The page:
Tax considerations when deciding on a state for permanent residency

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Which home will be your primary residence? Here are things to keep in mind if you have multiple homes and one is in a state with lower income tax rates.

When it comes to state income tax liability, where you live can make a big difference in how much you owe.

State taxes can take a double-digit bite out of your wages and investment income in some states. New York’s top marginal rate is 10.9% while California tops out at 13.3%, according to research by the Tax Foundation. But in places like Texas and Florida, state tax authorities don’t levy an income tax at all.

This leads to an important point: If you own multiple homes and one is in a state with lower tax rates, claiming residency there could result in substantial income tax savings.

Stuart Green, family office senior trust advisor in Wells Fargo Wealth & Investment Management, says state income taxes often come up in client conversations.

“Very few people are going to uproot their lives that much over tax liability,” Green says. “But there are people who say, ‘I love the idea of having a home in Florida, or I already have a home in Florida — how much more time do I need to spend there in order to benefit?’”

Establishing domicile — and proving you’ve moved

On a basic level, the domicile concept is simple. It is the location where you are the most settled, have a permanent connection, and intend to return when absent — in other words, your true, fixed, permanent home. Establishing your legal domicile has many impacts, including to your state income taxes. Even if you move to a new state, your old state may still consider you a resident for tax purposes, Green says.

“The onus is on the individual who owns homes in multiple states to have evidence that they really have switched their domicile,” Green says. “In addition to actually spending at least six months and a day in the state of choice, you need to be able to substantiate that.” There’s no single factor that proves, in every state, that you’ve moved your primary residence elsewhere, he says. Rather, tax authorities will consider the totality of the evidence.

Generally, you need to prove that your primary residence is in that state and that you intend for it to be your permanent home. Several steps can help you make the case, Green says, including:

  • Having an appropriately sized primary home in the new state. It could raise red flags if you own one or more homes that are much larger than the one you are claiming as your primary residence.
  • Registering to vote, getting a new driver’s license, and registering your car in the new state.
  • Moving personal property with sentimental value to the new state.
  • Having primary bank accounts and a safe deposit box in the new state.
  • Moving financial and administrative functions in a business you own to the new state.
  • Keeping a calendar or other log to document when you’re in the new state and saving travel records and receipts to document spending there.

Some states also have specific requirements to prove you no longer live there. California, for example, might claim you as a resident if you haven’t properly “abandoned” your California home. Others have steps you can take to formally establish residency. Florida allows you to sign a “declaration of domicile” to show you’re a resident.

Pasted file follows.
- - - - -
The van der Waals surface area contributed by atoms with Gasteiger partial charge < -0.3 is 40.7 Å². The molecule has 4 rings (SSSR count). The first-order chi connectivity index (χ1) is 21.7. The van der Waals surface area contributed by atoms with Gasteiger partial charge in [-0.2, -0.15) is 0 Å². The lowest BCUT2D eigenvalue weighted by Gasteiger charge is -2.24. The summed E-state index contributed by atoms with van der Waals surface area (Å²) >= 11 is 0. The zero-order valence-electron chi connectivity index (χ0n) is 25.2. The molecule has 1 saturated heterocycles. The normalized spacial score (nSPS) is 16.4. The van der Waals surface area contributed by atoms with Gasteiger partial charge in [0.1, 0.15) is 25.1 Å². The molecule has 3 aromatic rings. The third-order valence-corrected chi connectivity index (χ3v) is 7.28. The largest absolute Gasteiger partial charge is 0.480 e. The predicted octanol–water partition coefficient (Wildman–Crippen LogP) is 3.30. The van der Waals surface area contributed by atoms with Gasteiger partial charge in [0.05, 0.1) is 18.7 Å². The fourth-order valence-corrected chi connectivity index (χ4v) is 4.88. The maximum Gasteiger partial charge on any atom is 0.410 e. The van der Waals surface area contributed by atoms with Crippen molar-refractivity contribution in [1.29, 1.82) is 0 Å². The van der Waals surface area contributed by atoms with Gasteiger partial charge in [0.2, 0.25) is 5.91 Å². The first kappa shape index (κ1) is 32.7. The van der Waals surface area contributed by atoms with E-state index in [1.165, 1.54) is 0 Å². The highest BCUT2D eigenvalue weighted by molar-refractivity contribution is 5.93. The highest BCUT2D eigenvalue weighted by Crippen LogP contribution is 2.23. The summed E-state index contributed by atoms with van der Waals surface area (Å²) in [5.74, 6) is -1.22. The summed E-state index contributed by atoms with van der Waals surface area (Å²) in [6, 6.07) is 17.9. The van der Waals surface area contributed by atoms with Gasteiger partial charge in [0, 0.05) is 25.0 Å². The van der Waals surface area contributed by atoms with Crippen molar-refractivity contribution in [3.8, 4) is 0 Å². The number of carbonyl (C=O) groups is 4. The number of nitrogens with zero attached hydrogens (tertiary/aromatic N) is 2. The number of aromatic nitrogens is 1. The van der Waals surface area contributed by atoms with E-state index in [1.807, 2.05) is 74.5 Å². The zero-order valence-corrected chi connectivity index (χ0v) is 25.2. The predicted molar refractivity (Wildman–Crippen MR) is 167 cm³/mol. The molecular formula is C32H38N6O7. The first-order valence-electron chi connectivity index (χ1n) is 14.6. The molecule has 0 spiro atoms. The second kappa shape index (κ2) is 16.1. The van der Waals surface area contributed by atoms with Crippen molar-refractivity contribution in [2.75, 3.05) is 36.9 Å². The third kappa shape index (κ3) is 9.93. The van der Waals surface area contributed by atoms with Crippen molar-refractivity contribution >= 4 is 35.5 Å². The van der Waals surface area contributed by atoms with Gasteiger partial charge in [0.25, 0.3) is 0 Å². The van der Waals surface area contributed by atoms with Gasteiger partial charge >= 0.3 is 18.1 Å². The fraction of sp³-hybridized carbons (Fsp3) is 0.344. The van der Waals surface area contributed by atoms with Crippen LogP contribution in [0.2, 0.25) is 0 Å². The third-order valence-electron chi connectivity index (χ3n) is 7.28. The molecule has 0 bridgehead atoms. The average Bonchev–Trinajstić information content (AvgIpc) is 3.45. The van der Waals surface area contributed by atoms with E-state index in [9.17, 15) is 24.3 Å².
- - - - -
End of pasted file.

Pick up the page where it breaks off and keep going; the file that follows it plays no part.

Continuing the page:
The details vary depending on the states involved. It’s important, Green says, to consult a tax professional who understands the rules for guidance.

Multistate tax liability can happen

In some cases, Green notes, taxpayers can end up owing income taxes in more than one state — no matter where they’ve established residency.

Income tax may be owed in the state where it was earned, regardless of where you live. If you travel to another state to provide consulting services or owned property that generated rental income in another state, it’s likely you’ll owe state income tax where that income originated. Green says the state you live in will give you a credit for taxes paid on income earned elsewhere, so you don’t end up paying twice.

During the year you move your residency from one state to another, Green says, you’ll likely need to file partial-year tax returns in both states (assuming they both have income taxes). That may, however, create opportunities for tax savings.

For example, profits from the sale of intangible assets, such as stock, are usually taxed in your state of residency. So deferring those investment gains until you’re residing in the lower-tax state could lower your tax exposure.

“This is another reason why it’s important to consult a skilled tax advisor who can properly allocate your income and file the appropriate returns,” Green says. “This can help you avoid overpaying, or underpaying, tax to any state.”

Wells Fargo Wealth & Investment Management (WIM) is a division within Wells Fargo & Company. WIM provides financial products and services through various bank and brokerage affiliates of Wells Fargo & Company.

Wells Fargo & Company and its affiliates do not provide tax or legal advice. Please consult your tax and legal advisors to determine how this information may apply to your own situation. Whether any planned tax result is realized by you depends on the specific facts of your own situation at the time your taxes are prepared.

This communication cannot be relied upon to avoid tax penalties.